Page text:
Monday, August 17, 2020
In my half-sleep this morning, on awakening, I heard clearly in my head, “When I lost my baby, I learned to cry real tears”. There was more, for those words were subtitled, “Goodby, crocodile tears”. I hadn’t a notion as to what those thoughts referred to, and decided to play creatively with them.
I tried to write a short story but couldn’t string-together enough satisfying ideas. I found it beyond my musical talents to use those words as country-western lyrics. Later, I thought more about this and wondered if the words are remnants of an old country-western song from my Oklahoma childhood. In those days, our regional music was nothing like modern country-western. Most old pure-country songs had lyrics either silly and laughable, or heartbreakingly rendered in faux-sobs.
To escape my Oklahoma upbringing, I elected to dislike country music. Instead, I listened to and learned to enjoy classical music–specifically opera. Many years later and seemingly out of the blue, I began yearning to hear the original old-time singers like Jimmy Wakely and Hank Williams. Actually, in those days, country singers sometimes did team with more sophisticated singers like Margaret Whiting and Jo Stafford. They were the daughters of famous musicians and bandleaders, Richard Whiting and Paul Weston.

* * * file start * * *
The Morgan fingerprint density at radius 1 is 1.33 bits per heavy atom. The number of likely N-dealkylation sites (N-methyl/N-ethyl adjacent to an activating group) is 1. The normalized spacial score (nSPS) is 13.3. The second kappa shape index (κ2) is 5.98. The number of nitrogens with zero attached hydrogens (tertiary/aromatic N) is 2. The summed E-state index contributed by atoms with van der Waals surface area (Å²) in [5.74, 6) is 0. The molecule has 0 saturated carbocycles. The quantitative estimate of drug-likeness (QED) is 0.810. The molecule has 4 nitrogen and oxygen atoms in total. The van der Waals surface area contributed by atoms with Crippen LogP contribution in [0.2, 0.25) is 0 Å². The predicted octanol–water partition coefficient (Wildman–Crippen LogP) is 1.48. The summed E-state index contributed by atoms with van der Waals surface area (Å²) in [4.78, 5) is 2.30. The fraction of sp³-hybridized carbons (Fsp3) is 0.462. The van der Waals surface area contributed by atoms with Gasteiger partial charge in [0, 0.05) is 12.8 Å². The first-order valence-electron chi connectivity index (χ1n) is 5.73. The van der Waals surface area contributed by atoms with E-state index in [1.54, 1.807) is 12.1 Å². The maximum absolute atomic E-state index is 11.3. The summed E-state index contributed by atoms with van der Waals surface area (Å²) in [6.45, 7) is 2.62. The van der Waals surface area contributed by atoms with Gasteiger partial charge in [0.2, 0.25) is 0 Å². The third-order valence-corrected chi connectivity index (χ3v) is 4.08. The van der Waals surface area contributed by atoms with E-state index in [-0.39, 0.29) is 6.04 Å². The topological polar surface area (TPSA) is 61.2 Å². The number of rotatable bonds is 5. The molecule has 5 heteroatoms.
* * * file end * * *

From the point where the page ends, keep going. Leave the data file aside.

Whyever this morning’s words popped up, they made me recall and rethink. I remembered the wonderful singer, Jo Stafford, who created an alternate life as Cinderella G. Stump. Here, Cinderella sings with Red Ingle and his fiddle, in 1960. https://www.youtube.com/watch?v=H_ukeZqJYPY
Stafford also teamed with her dad, and as Jonathan and Darlene Edwards. They created an album of left-handed playing and singing, an hilarious parody that kept my friends and me in stitches.
In contrast and as herself, here’s the talented Jo singing with the magnificent one-and-only Ella Fitzgerald, https://www.youtube.com/watch?v=ctyT-9o4Vl0
Thank you, dream life, for reviving some of my heart’s fondest memories!
Dear Friends: I’ll be rediscovering more of the past’s fabulous creativity and listening. Diana